Some Technologies Coming Down the Pike
In the most recent Top500 List of Fastest Supercomputers a Cray XT5 Supercomputer known as Jaguar achieved a sustained 1.75 petaflop/second, running the Linpack benchmark, with a theoretical maximum of 2.3 petaflop/second. One petaflop/second is one quadrillion floating point calculations per second - that’s a million billion calculations per second. While petaflops and linpack are somewhat specific to the solution of a dense N x N system of linear equations, which are a common class of engineering problems, it is worth noting that “a single modern PC is now more powerful than a 10-year-old supercomputer”. In fact, most of today’s supercomputers are massively parallelized x86 and x86-64 chips, the same chips that run in most of the world’s laptops, desktops and servers. Petaflops on your desktop and teraflops in your smartphone are not far away.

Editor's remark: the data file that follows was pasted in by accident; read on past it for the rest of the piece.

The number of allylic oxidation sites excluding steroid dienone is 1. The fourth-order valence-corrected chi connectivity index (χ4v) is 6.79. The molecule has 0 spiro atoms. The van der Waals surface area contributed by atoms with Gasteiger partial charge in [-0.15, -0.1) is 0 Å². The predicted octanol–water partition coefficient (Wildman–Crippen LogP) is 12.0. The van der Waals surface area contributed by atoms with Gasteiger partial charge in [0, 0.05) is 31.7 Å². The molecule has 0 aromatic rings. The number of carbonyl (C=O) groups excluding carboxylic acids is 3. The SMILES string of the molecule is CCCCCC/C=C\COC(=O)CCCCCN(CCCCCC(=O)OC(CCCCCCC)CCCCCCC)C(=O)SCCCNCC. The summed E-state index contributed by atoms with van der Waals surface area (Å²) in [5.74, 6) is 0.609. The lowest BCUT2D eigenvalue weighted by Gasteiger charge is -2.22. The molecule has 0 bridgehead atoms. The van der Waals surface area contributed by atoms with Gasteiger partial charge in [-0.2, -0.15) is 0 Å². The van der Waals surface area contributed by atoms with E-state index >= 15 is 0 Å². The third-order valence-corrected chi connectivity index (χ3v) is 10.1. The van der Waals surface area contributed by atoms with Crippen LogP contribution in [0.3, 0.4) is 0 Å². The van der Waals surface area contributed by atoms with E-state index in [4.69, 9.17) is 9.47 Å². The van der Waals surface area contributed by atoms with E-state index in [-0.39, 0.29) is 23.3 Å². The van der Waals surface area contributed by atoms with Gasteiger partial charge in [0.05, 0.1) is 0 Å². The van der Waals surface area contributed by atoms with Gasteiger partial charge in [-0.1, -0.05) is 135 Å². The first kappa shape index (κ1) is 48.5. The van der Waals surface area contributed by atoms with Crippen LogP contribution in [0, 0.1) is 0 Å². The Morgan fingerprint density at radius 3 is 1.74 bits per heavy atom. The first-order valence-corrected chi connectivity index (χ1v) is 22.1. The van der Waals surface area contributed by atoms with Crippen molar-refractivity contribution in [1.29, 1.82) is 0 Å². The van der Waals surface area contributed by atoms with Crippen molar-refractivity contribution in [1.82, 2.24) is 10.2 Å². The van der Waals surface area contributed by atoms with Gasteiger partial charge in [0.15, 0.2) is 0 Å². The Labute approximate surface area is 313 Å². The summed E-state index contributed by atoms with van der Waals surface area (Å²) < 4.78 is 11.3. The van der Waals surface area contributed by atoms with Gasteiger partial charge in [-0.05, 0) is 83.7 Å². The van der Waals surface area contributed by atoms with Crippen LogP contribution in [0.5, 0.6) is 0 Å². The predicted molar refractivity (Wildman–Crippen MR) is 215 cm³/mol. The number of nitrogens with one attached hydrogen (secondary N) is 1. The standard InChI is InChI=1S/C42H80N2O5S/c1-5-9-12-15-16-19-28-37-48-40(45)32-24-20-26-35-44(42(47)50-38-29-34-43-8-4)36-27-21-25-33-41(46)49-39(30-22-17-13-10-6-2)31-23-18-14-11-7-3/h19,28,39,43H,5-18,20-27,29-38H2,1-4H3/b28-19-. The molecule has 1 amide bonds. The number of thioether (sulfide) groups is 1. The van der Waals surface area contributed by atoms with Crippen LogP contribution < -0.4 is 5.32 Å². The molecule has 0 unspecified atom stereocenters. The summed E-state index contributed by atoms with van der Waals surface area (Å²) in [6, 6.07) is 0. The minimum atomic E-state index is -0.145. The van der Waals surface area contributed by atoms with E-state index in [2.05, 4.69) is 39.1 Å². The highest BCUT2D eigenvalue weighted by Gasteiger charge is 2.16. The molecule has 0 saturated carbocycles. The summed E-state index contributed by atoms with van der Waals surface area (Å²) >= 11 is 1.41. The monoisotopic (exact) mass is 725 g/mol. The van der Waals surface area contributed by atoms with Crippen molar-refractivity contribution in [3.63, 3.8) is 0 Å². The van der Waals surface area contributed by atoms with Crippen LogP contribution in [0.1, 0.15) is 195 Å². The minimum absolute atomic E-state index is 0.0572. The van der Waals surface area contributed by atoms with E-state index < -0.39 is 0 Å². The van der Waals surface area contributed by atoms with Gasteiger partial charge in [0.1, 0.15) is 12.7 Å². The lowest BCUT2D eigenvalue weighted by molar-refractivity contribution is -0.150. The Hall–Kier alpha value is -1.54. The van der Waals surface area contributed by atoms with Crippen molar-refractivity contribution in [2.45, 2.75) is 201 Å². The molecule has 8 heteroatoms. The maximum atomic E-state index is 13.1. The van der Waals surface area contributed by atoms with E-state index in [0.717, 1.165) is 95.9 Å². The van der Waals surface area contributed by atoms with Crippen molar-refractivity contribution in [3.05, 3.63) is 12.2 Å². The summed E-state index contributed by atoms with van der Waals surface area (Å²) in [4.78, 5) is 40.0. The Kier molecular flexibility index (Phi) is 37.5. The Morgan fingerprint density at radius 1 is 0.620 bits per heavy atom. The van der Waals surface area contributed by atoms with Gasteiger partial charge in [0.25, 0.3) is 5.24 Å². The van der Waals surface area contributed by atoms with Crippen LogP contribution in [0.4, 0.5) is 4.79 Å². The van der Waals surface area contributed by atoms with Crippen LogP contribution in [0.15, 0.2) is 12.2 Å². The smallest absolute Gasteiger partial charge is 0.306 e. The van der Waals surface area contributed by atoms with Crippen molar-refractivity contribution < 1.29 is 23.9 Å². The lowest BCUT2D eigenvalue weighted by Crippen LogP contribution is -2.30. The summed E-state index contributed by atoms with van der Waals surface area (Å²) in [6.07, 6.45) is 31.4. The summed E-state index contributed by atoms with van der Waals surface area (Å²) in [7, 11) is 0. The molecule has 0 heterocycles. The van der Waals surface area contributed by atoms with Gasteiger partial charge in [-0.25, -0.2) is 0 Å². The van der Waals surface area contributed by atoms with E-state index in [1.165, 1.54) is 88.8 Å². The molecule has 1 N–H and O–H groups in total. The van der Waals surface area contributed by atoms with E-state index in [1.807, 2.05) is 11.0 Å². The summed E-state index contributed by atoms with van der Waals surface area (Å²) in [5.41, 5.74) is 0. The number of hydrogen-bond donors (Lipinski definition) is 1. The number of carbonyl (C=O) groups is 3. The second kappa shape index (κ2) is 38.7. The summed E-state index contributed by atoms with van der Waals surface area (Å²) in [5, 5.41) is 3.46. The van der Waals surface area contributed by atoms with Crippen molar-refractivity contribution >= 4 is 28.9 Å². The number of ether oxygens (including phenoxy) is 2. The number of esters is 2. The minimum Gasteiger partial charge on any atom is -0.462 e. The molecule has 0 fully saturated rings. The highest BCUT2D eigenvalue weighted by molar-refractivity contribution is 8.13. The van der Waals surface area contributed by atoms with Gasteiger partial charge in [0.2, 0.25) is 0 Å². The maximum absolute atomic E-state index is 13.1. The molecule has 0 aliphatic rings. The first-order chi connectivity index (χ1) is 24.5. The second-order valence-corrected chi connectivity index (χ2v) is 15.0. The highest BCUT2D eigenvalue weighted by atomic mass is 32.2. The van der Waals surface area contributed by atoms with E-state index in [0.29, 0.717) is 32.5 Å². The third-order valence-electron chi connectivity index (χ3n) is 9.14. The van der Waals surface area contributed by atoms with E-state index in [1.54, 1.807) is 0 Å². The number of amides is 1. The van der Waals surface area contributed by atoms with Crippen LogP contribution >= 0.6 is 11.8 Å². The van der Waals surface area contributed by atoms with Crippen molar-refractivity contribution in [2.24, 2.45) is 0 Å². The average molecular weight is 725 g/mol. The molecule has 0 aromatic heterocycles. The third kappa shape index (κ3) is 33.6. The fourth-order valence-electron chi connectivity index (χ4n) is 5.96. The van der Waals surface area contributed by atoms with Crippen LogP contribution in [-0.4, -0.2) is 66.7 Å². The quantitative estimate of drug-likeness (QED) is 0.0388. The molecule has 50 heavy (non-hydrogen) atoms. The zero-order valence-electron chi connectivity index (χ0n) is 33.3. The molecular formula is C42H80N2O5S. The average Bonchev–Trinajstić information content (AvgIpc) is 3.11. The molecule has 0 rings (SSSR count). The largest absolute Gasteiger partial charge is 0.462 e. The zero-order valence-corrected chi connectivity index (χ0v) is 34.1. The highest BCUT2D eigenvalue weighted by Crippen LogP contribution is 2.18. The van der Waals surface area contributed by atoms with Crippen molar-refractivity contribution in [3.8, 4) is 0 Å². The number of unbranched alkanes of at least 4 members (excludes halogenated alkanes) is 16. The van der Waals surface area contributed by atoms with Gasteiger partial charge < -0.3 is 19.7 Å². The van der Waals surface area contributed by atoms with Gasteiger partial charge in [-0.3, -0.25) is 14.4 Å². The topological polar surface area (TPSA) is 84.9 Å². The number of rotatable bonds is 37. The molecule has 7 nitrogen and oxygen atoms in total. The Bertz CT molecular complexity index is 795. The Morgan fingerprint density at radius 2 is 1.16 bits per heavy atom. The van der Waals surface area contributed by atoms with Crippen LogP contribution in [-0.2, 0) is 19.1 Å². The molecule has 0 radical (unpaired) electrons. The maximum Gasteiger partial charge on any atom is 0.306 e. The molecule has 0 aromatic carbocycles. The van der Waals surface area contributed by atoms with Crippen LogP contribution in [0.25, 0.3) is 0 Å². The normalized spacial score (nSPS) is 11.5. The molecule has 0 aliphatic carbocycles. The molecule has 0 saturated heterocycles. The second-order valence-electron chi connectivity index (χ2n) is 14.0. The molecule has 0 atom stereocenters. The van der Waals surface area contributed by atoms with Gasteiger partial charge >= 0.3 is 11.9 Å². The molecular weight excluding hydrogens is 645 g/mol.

We’re all aware of terabyte data centers these days, but are you aware that many of the largest are measured in petabytes? These data centers, whether running in support of The Cloud, data archives, games or other applications are so big and so new most engineers, administrators and mathematicians don’t even really understand how to work with them. Just for scale, it is estimated that the entire written works of humankind, from the beginning of time, in all languages is about 50 petabytes. Furthermore, if you believe in Moore’s Law, we are less than 5 years away from flash memory (i.e. thumb drives) in excess of 1 terabyte. Remember, there are no moving parts (other than electrons) in flash memory and I/O is several orders of magnitude faster than with traditional magnetic spinning disks and their read/write heads.
Combine both of the above trends with columnar databases, hot-cold data management strategies and the increasingly wirelessly-wired, interconnected and real-time healthcare environment where every device spews forth a stream of data and every human action and reaction, both of the provider and of the patient, is digitally recorded (think portable monitoring of metabolic states as part of intensive disease management).
Disclaimer: The opinions expressed herein are my own personal opinions and do not represent my employer's view in any way